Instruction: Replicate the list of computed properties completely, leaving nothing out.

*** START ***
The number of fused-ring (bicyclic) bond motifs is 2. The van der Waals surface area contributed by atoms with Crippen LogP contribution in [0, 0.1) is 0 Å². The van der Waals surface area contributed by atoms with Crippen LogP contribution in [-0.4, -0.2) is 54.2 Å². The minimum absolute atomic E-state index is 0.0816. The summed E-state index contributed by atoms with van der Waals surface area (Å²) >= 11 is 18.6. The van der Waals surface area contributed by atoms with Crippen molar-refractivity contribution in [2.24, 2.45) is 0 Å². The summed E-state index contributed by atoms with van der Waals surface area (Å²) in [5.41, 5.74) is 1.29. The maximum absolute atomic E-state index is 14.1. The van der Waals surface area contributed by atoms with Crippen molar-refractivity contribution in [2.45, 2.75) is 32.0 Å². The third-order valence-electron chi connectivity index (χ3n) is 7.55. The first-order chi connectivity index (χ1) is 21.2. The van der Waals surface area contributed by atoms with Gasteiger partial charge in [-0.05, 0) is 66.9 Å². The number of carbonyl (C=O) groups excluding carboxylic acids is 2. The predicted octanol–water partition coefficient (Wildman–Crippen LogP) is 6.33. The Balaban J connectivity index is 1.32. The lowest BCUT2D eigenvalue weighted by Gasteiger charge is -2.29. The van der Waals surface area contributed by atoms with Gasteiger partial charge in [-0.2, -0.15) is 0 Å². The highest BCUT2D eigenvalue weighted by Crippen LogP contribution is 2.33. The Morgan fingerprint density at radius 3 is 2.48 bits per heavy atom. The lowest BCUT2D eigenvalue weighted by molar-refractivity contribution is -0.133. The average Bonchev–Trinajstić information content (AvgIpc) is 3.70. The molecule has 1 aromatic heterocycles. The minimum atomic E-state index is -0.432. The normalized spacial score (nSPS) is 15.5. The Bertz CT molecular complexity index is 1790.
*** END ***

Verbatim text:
The number of fused-ring (bicyclic) bond motifs is 2. The van der Waals surface area contributed by atoms with Crippen LogP contribution in [0, 0.1) is 0 Å². The van der Waals surface area contributed by atoms with Crippen LogP contribution in [-0.4, -0.2) is 54.2 Å². The minimum absolute atomic E-state index is 0.0816. The summed E-state index contributed by atoms with van der Waals surface area (Å²) >= 11 is 18.6. The van der Waals surface area contributed by atoms with Crippen molar-refractivity contribution in [2.24, 2.45) is 0 Å². The summed E-state index contributed by atoms with van der Waals surface area (Å²) in [5.41, 5.74) is 1.29. The maximum absolute atomic E-state index is 14.1. The van der Waals surface area contributed by atoms with Crippen molar-refractivity contribution in [2.45, 2.75) is 32.0 Å². The third-order valence-electron chi connectivity index (χ3n) is 7.55. The first-order chi connectivity index (χ1) is 21.2. The van der Waals surface area contributed by atoms with Gasteiger partial charge in [-0.05, 0) is 66.9 Å². The number of carbonyl (C=O) groups excluding carboxylic acids is 2. The predicted octanol–water partition coefficient (Wildman–Crippen LogP) is 6.33. The Balaban J connectivity index is 1.32. The lowest BCUT2D eigenvalue weighted by Gasteiger charge is -2.29. The van der Waals surface area contributed by atoms with Gasteiger partial charge in [-0.2, -0.15) is 0 Å². The highest BCUT2D eigenvalue weighted by Crippen LogP contribution is 2.33. The Morgan fingerprint density at radius 3 is 2.48 bits per heavy atom. The lowest BCUT2D eigenvalue weighted by molar-refractivity contribution is -0.133. The average Bonchev–Trinajstić information content (AvgIpc) is 3.70. The molecule has 1 aromatic heterocycles. The minimum atomic E-state index is -0.432. The normalized spacial score (nSPS) is 15.5. The Bertz CT molecular complexity index is 1790.